Despite the fact Reiki, a traditional Japanese form of therapy that involves the transfer of energy through the hands to the patient, is thought of as a ‘human’ treatment, Lorna was amazed to see immediate results.

Therapy success: William has been transformed from an unruly rescue dog to a well-behaved pet

Therapy success: William has been transformed from an unruly rescue dog to a well-behaved pet

During their first session, Cassie was
so anxious it took Lorna ten minutes just to persuade her to lie down.
After that, Rob gently stroked her before laying his hands on her. He
explained he was unblocking energy, stimulating Cassie’s natural healing
process, dissolving stress and putting her at ease.

‘/08/22/article-2192190-13FF0A4E000005DC-693_634x482.jpg” width=”634″ height=”482″ alt=”Unusual solution: Lorna Arrowsmith cured her dog Cassie of nervous behaviour by using Reiki treatments” class=”blkBorder” />

Unusual solution: Lorna Arrowsmith cured her dog Cassie of nervous behaviour by using Reiki treatments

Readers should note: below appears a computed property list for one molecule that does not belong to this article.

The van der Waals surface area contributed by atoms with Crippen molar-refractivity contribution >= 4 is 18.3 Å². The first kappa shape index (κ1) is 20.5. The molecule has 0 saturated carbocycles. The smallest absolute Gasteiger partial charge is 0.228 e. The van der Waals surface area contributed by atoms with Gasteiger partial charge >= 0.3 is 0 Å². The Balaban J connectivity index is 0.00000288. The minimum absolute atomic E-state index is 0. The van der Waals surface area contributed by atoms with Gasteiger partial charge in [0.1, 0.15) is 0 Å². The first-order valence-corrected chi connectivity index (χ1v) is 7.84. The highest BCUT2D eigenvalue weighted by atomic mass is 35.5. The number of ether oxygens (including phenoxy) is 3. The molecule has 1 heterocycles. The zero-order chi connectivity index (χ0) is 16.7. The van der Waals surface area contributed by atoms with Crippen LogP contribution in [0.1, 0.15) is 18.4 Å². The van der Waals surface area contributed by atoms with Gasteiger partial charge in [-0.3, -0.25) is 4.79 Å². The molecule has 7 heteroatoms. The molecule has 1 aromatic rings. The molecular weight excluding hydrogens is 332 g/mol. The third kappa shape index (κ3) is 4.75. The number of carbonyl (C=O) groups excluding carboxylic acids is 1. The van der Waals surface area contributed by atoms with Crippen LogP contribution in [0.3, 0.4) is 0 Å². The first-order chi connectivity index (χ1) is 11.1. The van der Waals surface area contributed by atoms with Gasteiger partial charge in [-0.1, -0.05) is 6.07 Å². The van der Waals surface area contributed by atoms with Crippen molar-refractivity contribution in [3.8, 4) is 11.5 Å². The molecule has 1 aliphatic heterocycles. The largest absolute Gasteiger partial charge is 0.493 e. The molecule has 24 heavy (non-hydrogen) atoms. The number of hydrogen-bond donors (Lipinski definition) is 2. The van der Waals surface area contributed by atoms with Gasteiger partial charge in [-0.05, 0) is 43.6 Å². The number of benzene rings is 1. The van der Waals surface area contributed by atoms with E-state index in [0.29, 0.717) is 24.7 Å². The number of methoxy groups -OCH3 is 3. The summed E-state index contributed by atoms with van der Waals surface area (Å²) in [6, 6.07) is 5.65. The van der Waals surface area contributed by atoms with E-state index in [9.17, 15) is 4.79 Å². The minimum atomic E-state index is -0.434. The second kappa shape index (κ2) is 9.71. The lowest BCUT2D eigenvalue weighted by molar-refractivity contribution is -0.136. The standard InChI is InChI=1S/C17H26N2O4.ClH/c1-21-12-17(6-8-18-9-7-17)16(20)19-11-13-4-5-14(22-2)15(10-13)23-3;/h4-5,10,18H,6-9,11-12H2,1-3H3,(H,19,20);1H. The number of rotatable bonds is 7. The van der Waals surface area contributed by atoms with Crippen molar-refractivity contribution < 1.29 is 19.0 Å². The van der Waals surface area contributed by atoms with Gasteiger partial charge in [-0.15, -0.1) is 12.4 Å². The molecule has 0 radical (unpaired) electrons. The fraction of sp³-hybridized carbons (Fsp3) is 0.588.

Tyson, her Staffordshire bull terrier,
was born with a displaced hip and, when he was just four, developed
arthritis in his elbows. /08/22/article-2192190-1402547D000005DC-289_634x850.jpg” width=”634″ height=”850″ alt=”Needlework: Alice Shaw took her dog Tyson to have acupuncture to ease his arthritis ” class=”blkBorder” />

Needlework: Alice Shaw took her dog Tyson to have acupuncture to ease his arthritis

Candice Roundell, the 34-year-old
veterinary surgeon at the Blue Cross who administers Tyson’s
acupuncture, says: ‘I’d had it done a couple of times for my back pain
and knew it could work, so in 2009 I did a course at a clinic in Glasgow
which inspired me to carry acupuncture out on animals.

‘The
response can be dramatic. I had one cat who couldn’t jump after being
in a road accident and, after just one session, he was leaping over
fences.’

When Anna Webb, a
46-year-old presenter on BBC Radio London heard Molly, her ten-year-old